One of the hallmarks of this music is the scope it gives to improvisation, not just by the instrumentalists, but also by the singers, with flamboyant vocal adornment and, in the words, on subjects, which are generally topical like politics or the venue of the show. During these episodes the band just riffs and plays ostinato patterns while the singers compete back and forth, like old-time jazz players “cutting.”
I find the rhythms and melodies of this music irresistible and was on my feet halfway through the show, dancing together with a daring few (young) others in the special people section. The regular folks up on the steps didn’t sit down during the whole show and were dancing almost from the first note of the first tune. This is another reason the special people section is not as much fun! My greatest teacher, Theodore Lettvin, once said, “If it’s not a song or a dance, it’s not worth playing.” Could we say too that one measure of great music, and great music making, is that it makes us want to sing or dance, to lament or kick up our heels?
A few days later I went to hear the Coro Orfeón Santiago, also from Cuba, in the Templo de Valenciana. This is a cappella group of eighteen singers (5 sopranos, 4 contraltos, 5 tenors, and 4 basses), directed by Electo Silva, who also composes and arranges. How do I describe what happened in that beautiful church, high in the sierra above Guanajuato, not a tremendously large space horizontally but high, high, tall, as if mimicking the hills, striving towards the heavens? They entered singing an anonymous melody from 17th-century Perú, with text in Quechua (an indigenous language), walking deliberately, and finished on the small wooden stage. Haunting, simple, faultless intonation, the voices rising through the silent breathing air of that space, upwards with the rising ceiling and with the mountains outside, toward the brilliant sky. It was as though their breath, singing, was keeping us all alive.
For two solid hours they sang, all from memory, with no intermission. The voices were effortless. I wish we could hear this singing in the States. There was no PUSH, no sense of effort. Never, even in the numerous emotional moments during that concert, did I have the sense that anyone was working for a note, or indeed trying for anything. It was as though the voices came not from the singers but from the earth, rising through the soles of their shoes and coming pure and unfiltered through the vessel that was the body, straight to our souls by way of their mouths and our ears. Electo Silva, slender and clearly old though ageless, and who bears a slight resemblance to Yoda in his beneficent smile, gave galvanic upbeats and then often stopped conducting, just standing to one side with that beatific smile on his face, just LISTENING.
Repertoire — after the anonymous song from 17th-century Perú came two songs of Juan Vásquez from 16th-century Spain, a song of José Cascante from Colombia, also 17th-century, and Randall Thompson’s Alleluia. Then two poems of Neruda set by Blas Galindo, the long-lived and prolific Mexican composer of our own century, a song of Ariel Ramírez which talks about Argentinean poet Alfonsina Storni (who committed suicide by drowning), Alfonsina y el Mar, the solo contralto part so achingly beautiful that everyone in the place could barely breathe; a song of José Barros, Creole French folksongs from Haiti and Guadeloupe, and two songs in French by Jacques Brel.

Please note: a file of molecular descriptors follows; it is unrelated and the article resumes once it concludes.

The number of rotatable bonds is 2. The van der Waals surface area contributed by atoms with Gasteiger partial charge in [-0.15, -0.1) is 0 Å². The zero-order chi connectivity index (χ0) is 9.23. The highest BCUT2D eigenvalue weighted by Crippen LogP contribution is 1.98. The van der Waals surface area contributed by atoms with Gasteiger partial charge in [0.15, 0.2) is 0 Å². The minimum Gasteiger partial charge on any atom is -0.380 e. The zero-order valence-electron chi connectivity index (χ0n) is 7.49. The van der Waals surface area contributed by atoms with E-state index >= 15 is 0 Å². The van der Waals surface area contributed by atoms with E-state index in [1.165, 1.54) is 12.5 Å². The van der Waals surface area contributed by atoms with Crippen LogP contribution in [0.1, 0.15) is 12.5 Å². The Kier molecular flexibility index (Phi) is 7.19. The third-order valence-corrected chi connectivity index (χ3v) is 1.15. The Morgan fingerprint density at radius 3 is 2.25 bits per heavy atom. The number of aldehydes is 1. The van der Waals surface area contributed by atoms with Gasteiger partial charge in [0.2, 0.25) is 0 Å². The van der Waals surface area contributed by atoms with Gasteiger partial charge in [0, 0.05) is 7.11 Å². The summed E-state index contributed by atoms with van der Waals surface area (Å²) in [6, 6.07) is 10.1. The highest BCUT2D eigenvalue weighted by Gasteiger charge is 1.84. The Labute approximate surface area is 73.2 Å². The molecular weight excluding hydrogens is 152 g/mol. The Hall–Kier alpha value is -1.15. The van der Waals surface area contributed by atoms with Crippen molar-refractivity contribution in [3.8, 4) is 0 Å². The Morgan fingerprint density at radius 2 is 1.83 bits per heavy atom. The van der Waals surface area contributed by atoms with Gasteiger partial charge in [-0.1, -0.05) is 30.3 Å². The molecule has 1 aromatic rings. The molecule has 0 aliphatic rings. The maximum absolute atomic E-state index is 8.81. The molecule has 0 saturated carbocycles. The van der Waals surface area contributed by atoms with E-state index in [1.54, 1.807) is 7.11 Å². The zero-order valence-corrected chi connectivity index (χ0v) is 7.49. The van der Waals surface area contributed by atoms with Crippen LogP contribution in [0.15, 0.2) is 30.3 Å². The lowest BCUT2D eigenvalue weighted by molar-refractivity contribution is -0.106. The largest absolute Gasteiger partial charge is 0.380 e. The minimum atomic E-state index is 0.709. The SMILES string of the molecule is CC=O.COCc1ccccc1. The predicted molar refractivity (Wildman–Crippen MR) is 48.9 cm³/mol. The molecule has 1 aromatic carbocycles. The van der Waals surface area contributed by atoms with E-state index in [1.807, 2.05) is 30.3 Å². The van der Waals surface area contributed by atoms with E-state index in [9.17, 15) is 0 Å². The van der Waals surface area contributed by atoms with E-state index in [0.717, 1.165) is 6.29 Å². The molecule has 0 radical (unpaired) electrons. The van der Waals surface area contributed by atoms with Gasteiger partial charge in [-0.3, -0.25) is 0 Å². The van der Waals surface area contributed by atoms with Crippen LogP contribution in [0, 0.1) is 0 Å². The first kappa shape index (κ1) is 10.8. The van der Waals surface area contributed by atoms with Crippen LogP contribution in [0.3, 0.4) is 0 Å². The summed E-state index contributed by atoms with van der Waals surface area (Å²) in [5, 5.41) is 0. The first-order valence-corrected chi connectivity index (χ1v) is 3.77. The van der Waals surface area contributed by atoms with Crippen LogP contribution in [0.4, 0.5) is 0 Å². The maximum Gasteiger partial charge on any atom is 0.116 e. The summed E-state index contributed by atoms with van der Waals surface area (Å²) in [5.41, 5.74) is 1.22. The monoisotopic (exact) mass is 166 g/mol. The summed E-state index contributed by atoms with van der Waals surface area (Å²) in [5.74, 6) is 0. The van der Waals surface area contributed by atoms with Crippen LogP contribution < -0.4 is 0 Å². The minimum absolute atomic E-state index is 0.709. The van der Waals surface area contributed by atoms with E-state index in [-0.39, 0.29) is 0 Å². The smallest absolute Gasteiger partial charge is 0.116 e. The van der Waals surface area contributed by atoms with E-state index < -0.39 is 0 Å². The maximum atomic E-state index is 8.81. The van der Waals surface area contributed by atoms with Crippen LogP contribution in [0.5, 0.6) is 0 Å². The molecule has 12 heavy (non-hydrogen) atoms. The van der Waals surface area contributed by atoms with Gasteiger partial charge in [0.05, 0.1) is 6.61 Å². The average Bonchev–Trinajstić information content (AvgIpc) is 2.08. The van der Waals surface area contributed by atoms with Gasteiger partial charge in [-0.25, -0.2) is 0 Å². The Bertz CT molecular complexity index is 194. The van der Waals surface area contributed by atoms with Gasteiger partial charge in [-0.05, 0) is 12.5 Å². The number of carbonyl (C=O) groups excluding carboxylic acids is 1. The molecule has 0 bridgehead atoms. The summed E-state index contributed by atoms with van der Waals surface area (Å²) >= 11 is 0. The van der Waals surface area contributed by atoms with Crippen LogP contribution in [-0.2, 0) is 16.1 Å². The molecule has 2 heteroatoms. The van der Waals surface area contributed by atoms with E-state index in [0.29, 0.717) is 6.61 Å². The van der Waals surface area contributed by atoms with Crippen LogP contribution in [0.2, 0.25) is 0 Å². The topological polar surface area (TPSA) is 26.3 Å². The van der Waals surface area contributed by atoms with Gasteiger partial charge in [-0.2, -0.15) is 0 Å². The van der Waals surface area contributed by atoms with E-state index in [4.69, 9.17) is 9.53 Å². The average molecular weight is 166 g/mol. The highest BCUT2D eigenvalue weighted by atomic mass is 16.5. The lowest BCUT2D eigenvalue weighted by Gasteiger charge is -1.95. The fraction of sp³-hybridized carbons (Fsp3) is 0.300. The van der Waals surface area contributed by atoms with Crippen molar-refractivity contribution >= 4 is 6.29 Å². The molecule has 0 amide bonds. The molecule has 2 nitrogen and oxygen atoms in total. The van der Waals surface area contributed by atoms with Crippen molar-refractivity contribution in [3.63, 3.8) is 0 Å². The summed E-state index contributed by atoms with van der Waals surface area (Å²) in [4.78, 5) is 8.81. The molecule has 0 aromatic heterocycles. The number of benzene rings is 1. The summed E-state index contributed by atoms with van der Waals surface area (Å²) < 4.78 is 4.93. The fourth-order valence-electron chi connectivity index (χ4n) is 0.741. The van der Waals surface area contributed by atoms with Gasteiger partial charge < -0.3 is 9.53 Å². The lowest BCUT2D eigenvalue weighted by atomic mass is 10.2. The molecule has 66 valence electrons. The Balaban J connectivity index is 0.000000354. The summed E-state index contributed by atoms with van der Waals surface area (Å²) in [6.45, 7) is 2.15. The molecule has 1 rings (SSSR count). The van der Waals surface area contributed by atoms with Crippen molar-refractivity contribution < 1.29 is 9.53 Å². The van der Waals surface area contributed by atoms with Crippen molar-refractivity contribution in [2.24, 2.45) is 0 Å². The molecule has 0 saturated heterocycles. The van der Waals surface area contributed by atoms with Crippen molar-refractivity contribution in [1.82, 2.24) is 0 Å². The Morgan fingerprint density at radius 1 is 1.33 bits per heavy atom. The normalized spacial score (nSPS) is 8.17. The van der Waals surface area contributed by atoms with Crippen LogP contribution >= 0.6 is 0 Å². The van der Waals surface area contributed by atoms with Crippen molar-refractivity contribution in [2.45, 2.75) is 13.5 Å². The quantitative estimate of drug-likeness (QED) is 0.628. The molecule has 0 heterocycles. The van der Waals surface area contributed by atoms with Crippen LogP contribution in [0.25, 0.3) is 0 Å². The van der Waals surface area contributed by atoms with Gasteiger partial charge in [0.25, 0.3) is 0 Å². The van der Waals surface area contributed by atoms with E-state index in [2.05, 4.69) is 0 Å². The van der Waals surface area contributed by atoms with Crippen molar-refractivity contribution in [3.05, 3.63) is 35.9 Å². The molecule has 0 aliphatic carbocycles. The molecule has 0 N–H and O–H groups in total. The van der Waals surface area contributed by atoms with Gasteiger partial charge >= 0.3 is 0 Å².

The second half of the program was music of Cuba. Three sections of a Misa caribeña (Caribbean Mass) of conductor Electo Silva; songs of Sindo Garay, Miguel Matamoros, Jaime Prats, Alejandro Rodríguez, and Ignacio Piñeiro; two settings of Nicolás Guillén, the Cuban poet who often wrote in a creole-influenced Spanish, by Electo Silva; and Silva’s Variations on La Guantanamera with the famous text of Cuban liberator José Martí. And lest I forget, three songs in homage to María Teresa Vera, a Cuban singer and songwriter of this century: her own Veinte Años (Twenty Years), and songs by Rafael Gómez and Óscar Hernández, all arranged by Electo Silva.
Thus the music of the Coro Orfeón Santiago spanned, in its styles, everything from the purest baroque to spirited improvisations by all the singers in the same vein and in the same tradition as the Afro-Cubans, without ever losing its sense of cohesion, commitment, and just awesome craft and musicality. Among the many moving moments here, surely one of the most moving was to hear Veinte Años … which I had heard a few days before sung by the Afro-Cubans.
There was no division here between “popular” and “classical” music. No rupture. No loss of continuity. The elements of the “popular” flow effortlessly and openly into the output of “classical” or “art music” composers without the painful questioning about whether this is “appropriate” which I often feel afflicts this process in other places
And there was no division between “old” and “new”, not even a thought of it. That music from 17th-century Spain is as much a living part of what they are doing as is Mar ía Teresa Vera’s Veinte Años, as much a mother to their music-making, held in as much affection. There is no argument about whether it is “appropriate” to sing a “pop” song in a concert of “classical” music. Those labels are irrelevant, as they should be. There is a value assigned to the past, to heritage, to history, to the FAMILY of music, which is INclusive, not EXclusive, where what matters is the skill you work to bring to your art and the heart and imagination with which you practice it, the voice you give to the music.
Of course they were called back for encores, and they sang several. By the time they were clearly on the last, I was in tears, and I was not alone. They walked off singing as they had arrived, and every single one of them was singing through tears, and the audience was in that state of catharsis that comes only after very great music making.
I’ll make my only political observation: that anyone who thinks that frontiers and embargos and fences can stop the flow of music between peoples, that essential water of music, is just plain crazy. We need to hear this music in the US and it makes me loca to think that every single one of you can’t because of …